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Changelog 2019-08-27

Changelog 2019-08-27

- - Changelog

This is our major release up to date!

We’ve released a brand new web application built from scratch. Great design completely focused on improving usability, visibility, and debuggability. Now you can do more with less effort and in a more intuitive way, have real-time information about everything going on with your servers and sites, and have access to the logs of the operations Moss runs.

To achieve these objectives, we’ve rewritten a large extent of our backend. The number of changes is huge, so in this post we just summarize the most user-visible changes.

Optimize your WordPress websites with W3 Total Cache

Optimize your WordPress websites with W3 Total Cache

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Website owners want their sites to run as fast as possible – and the well-known W3 Total Cache plugin (W3TC) is a popular option to optimize your WordPress installations. When W3TC is properly configured, it will help your server handle greater traffic loads without jeopardizing the response time of your website.

W3TC offers lots of functionality for free, while some premium features are unlocked when the user upgrades to their Pro plan. However, the plugin lacks some documentation and it’s not always easy to understand which features must be enabled and set up.

In the remainder of this article I’ll review the main caches you can set up with W3TC in order to optimize WordPress. You’ll see how they work and the main settings you can fine-tune. I’ll also point out at some alternative solutions you might explore in some – more advanced – use cases. Let’s start!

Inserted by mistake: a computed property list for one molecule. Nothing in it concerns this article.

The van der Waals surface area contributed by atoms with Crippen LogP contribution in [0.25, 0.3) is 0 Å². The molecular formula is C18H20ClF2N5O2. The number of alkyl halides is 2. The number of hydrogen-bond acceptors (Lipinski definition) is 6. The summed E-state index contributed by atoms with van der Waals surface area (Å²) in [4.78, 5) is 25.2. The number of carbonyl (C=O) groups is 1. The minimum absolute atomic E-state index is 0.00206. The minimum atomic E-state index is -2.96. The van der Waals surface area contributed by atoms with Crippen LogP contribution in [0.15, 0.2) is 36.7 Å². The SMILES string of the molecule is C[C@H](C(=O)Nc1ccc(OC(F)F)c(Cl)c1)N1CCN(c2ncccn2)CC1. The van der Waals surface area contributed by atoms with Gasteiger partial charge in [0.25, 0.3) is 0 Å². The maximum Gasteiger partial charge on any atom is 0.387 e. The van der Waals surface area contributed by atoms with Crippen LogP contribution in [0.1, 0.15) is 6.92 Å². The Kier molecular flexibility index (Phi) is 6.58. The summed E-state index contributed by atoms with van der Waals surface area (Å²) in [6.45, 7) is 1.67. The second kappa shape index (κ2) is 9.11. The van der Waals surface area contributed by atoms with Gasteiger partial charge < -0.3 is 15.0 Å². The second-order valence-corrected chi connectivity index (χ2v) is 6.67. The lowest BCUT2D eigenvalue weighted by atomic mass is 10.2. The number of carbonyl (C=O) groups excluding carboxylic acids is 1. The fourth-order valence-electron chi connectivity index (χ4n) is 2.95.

Changelog 2019-01-22

Changelog 2019-01-22

- - Changelog

SITES

    • Fix: When Moss is monitoring a website and the corresponding domain name changes, Moss’s health-checks must be targeted at the new domain name.
    • Optimization: Don’t upload an SSH key onto a git provider (GitHub, GitLab, or Bitbucket) if such key already exists on the user’s account at the provider. This behavior existed before but a regression introduced this “bug”.
How to safely upgrade to PHP 7.3

How to safely upgrade to PHP 7.3

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The PHP development team released PHP 7.3.0 five days ago. Today we’re happy to announce that Moss fully supports the brand new 7.3 branch of your favorite language!

Upgrading your website to PHP 7.3 with Moss is quite a simple thing: Just choose the new version in the settings of your site(s). However, there are some things to consider before jumping into 7.3. Like with every release, some features come in and others go out. Let’s see how to safely upgrade your application without unpleasant surprises.

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